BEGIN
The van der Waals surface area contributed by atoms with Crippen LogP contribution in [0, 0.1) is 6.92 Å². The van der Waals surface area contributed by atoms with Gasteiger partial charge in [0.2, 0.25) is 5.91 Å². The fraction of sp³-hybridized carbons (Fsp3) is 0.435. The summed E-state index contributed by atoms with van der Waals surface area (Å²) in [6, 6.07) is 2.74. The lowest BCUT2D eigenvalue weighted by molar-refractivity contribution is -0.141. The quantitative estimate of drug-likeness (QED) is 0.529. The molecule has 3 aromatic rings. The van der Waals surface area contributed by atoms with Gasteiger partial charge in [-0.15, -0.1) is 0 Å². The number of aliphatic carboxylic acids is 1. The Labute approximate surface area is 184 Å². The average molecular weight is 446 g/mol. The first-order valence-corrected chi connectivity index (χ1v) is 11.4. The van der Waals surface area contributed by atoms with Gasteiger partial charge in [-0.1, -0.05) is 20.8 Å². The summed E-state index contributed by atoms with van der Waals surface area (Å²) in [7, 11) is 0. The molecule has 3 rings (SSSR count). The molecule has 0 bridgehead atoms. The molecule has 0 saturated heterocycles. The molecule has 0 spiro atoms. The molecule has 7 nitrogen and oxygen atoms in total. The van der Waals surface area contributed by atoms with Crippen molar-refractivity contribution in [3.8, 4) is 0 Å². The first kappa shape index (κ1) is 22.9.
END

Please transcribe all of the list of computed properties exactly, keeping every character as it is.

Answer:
The van der Waals surface area contributed by atoms with Crippen LogP contribution in [0, 0.1) is 6.92 Å². The van der Waals surface area contributed by atoms with Gasteiger partial charge in [0.2, 0.25) is 5.91 Å². The fraction of sp³-hybridized carbons (Fsp3) is 0.435. The summed E-state index contributed by atoms with van der Waals surface area (Å²) in [6, 6.07) is 2.74. The lowest BCUT2D eigenvalue weighted by molar-refractivity contribution is -0.141. The quantitative estimate of drug-likeness (QED) is 0.529. The molecule has 3 aromatic rings. The van der Waals surface area contributed by atoms with Gasteiger partial charge in [-0.15, -0.1) is 0 Å². The number of aliphatic carboxylic acids is 1. The Labute approximate surface area is 184 Å². The average molecular weight is 446 g/mol. The first-order valence-corrected chi connectivity index (χ1v) is 11.4. The van der Waals surface area contributed by atoms with Gasteiger partial charge in [-0.1, -0.05) is 20.8 Å². The summed E-state index contributed by atoms with van der Waals surface area (Å²) in [7, 11) is 0. The molecule has 3 rings (SSSR count). The molecule has 0 bridgehead atoms. The molecule has 0 saturated heterocycles. The molecule has 0 spiro atoms. The molecule has 7 nitrogen and oxygen atoms in total. The van der Waals surface area contributed by atoms with Crippen molar-refractivity contribution in [3.8, 4) is 0 Å². The first kappa shape index (κ1) is 22.9.